- Once you think you’ve fixed your error, you’ll need to clear this output window. Otherwise, next time you update your script from VS and switch back into Unity, you’ll might be confused why your error still persists.
- Always hit the play button in unity to verify there are no script errors. You can catch some null pointer exceptions this way.
- Using the emulator
- Sometimes your holograms will appear besides you, or behind you. Or your holograms appear in the bathroom, making people really confused by your tweets.
- The emulator should come with a “I Accept” button that says the little dot is NOT the gaze for the tap gesture. (Have I mentioned lost hours). I lost a lot of time debugging why my tap recognizer wasn’t firing because I had the wrong cursor over the object.
- You don’t have to close the emulator each time
- If you’re just making an update in Visual Studio (e.g. in the multiple project solution), you can just redeploy to the emulator or hololens. You don’t have to rebuild in Unity.
- For Visual Studio I keep the single-project solution opened to edit my scripts, but I close the solution produced by the unity build every time I’m done with that debugging session. YMMV
- And honestly, the emulator is great. I used the actual device for sizing, e.g. how large should my object be? How far apart should they be spaced? But take note. if you’re goal is to use in a large space, you’ll need to test in that large space, versus doing your development in a small room.
- For clipping planes, Microsoft recommends no nearer than 0.5m. Maybe it’s because I’m 5’1 and have practically no arm distance reach (I did karate for 20 years, trust me on this), but I found the near setting that worked best for me was at 0.35. But then again, perhaps holograms need to be placed farther away.
- Where you develop your app versus where you film your app matters, as I mentioned previously. I was developing my app in a small room, so I had to have the nodes close to me; otherwise, they’d appear within the sofa. However, when you run the app in a large room, it makes you wonder why you didn’t space out the graph more.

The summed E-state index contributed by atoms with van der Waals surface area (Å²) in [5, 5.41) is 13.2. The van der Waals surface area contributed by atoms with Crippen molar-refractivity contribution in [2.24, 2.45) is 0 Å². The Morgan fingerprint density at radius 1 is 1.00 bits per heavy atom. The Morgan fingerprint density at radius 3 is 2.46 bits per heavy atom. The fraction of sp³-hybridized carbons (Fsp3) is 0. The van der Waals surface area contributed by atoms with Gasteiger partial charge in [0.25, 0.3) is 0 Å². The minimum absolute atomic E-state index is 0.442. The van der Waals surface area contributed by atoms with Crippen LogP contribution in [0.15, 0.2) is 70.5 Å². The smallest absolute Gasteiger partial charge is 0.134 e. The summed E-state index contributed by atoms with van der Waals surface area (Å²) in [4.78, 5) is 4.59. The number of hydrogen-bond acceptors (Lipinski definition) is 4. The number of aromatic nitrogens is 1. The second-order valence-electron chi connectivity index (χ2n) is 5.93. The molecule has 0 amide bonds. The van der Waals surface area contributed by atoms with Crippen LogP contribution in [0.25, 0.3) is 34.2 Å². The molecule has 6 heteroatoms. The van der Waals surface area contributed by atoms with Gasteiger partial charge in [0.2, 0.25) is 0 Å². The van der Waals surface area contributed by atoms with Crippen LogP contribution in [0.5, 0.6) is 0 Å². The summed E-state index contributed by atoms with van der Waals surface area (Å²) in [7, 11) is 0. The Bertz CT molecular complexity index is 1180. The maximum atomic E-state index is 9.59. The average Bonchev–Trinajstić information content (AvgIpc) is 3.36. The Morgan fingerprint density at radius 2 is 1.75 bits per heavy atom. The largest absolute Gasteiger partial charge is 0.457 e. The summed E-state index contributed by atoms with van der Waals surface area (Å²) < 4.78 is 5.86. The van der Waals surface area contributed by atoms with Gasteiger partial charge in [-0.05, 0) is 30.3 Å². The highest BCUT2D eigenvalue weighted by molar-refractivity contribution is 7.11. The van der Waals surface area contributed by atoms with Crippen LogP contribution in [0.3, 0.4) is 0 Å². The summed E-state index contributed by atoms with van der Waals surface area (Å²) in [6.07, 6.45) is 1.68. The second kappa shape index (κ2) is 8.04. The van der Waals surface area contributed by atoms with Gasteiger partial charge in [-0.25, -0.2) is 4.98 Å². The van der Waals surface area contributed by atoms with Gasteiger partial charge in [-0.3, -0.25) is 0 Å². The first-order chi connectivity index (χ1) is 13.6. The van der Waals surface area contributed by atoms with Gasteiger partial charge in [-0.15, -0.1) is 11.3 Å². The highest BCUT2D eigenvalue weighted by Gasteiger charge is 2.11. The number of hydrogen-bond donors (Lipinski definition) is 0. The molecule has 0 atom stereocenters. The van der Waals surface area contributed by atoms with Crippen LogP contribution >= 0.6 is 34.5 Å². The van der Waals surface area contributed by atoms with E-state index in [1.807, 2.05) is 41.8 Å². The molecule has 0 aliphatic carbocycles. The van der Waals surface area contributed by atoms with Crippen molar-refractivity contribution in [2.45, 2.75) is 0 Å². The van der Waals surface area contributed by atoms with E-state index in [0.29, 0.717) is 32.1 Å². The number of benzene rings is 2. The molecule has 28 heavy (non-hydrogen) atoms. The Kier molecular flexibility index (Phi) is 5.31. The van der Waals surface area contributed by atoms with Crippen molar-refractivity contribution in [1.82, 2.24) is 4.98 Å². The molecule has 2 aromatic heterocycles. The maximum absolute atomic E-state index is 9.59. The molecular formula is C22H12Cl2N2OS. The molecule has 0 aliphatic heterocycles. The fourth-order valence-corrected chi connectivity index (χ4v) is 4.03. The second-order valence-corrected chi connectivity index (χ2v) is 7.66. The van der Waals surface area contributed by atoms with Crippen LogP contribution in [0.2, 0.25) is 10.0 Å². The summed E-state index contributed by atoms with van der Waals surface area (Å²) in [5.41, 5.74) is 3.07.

- When you go for a final build, make sure you choose Master instead of Debug or Release in VS. You also will want to delete the previous Release or Debug app on the device before you deploy your Master build.
Miscellaneous Helpful Links
- How to change the color of the cube we’re looking at?
- See the Pluralsight training mentioned above.
- How to plot the x,y,z points on a Sphere – aka “how has my Math degree failed me today?”
- How to send the gesture command? At first I thought each object could register, but doesn’t seem to be the case
- How to use the Tapped event to generate new objects – at first I thought I’d be creating objects at runtime to display the Text overall, but decided not to go this route after all in the spirit of “get something working that you can demo”
- How to display 3D text
- How to have the text face you when you walk around
- https://developer.microsoft.com/en-us/windows/holographic/holograms_210 – Chapter 5 billboarding
- How to find a child object